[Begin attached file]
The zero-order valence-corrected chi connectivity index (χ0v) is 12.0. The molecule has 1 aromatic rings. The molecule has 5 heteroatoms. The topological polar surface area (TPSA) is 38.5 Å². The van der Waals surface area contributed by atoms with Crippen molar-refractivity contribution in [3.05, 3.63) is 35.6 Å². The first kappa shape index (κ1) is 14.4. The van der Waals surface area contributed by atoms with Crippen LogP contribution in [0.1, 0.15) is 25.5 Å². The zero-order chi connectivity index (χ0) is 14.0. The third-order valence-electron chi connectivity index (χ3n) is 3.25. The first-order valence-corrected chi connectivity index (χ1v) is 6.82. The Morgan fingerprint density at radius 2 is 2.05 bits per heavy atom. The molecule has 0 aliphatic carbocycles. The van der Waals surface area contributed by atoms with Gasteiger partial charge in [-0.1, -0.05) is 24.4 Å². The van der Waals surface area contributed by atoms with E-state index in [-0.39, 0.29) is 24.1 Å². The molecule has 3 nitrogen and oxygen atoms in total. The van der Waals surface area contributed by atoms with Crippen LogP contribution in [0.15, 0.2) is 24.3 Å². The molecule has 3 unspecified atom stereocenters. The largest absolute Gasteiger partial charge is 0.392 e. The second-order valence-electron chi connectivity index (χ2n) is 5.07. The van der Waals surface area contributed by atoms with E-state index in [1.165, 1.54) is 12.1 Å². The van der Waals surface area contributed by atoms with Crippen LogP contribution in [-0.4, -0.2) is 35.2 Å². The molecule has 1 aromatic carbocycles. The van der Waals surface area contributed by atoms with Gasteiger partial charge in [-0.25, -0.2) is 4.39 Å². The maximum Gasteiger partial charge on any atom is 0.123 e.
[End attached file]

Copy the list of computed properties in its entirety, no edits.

The zero-order valence-corrected chi connectivity index (χ0v) is 12.0. The molecule has 1 aromatic rings. The molecule has 5 heteroatoms. The topological polar surface area (TPSA) is 38.5 Å². The van der Waals surface area contributed by atoms with Crippen molar-refractivity contribution in [3.05, 3.63) is 35.6 Å². The first kappa shape index (κ1) is 14.4. The van der Waals surface area contributed by atoms with Crippen LogP contribution in [0.1, 0.15) is 25.5 Å². The zero-order chi connectivity index (χ0) is 14.0. The third-order valence-electron chi connectivity index (χ3n) is 3.25. The first-order valence-corrected chi connectivity index (χ1v) is 6.82. The Morgan fingerprint density at radius 2 is 2.05 bits per heavy atom. The molecule has 0 aliphatic carbocycles. The van der Waals surface area contributed by atoms with Gasteiger partial charge in [-0.1, -0.05) is 24.4 Å². The van der Waals surface area contributed by atoms with E-state index in [-0.39, 0.29) is 24.1 Å². The molecule has 3 nitrogen and oxygen atoms in total. The van der Waals surface area contributed by atoms with Crippen LogP contribution in [0.15, 0.2) is 24.3 Å². The molecule has 3 unspecified atom stereocenters. The largest absolute Gasteiger partial charge is 0.392 e. The second-order valence-electron chi connectivity index (χ2n) is 5.07. The van der Waals surface area contributed by atoms with E-state index in [1.165, 1.54) is 12.1 Å². The van der Waals surface area contributed by atoms with Crippen LogP contribution in [-0.4, -0.2) is 35.2 Å². The molecule has 1 aromatic carbocycles. The van der Waals surface area contributed by atoms with Gasteiger partial charge in [-0.25, -0.2) is 4.39 Å². The maximum Gasteiger partial charge on any atom is 0.123 e.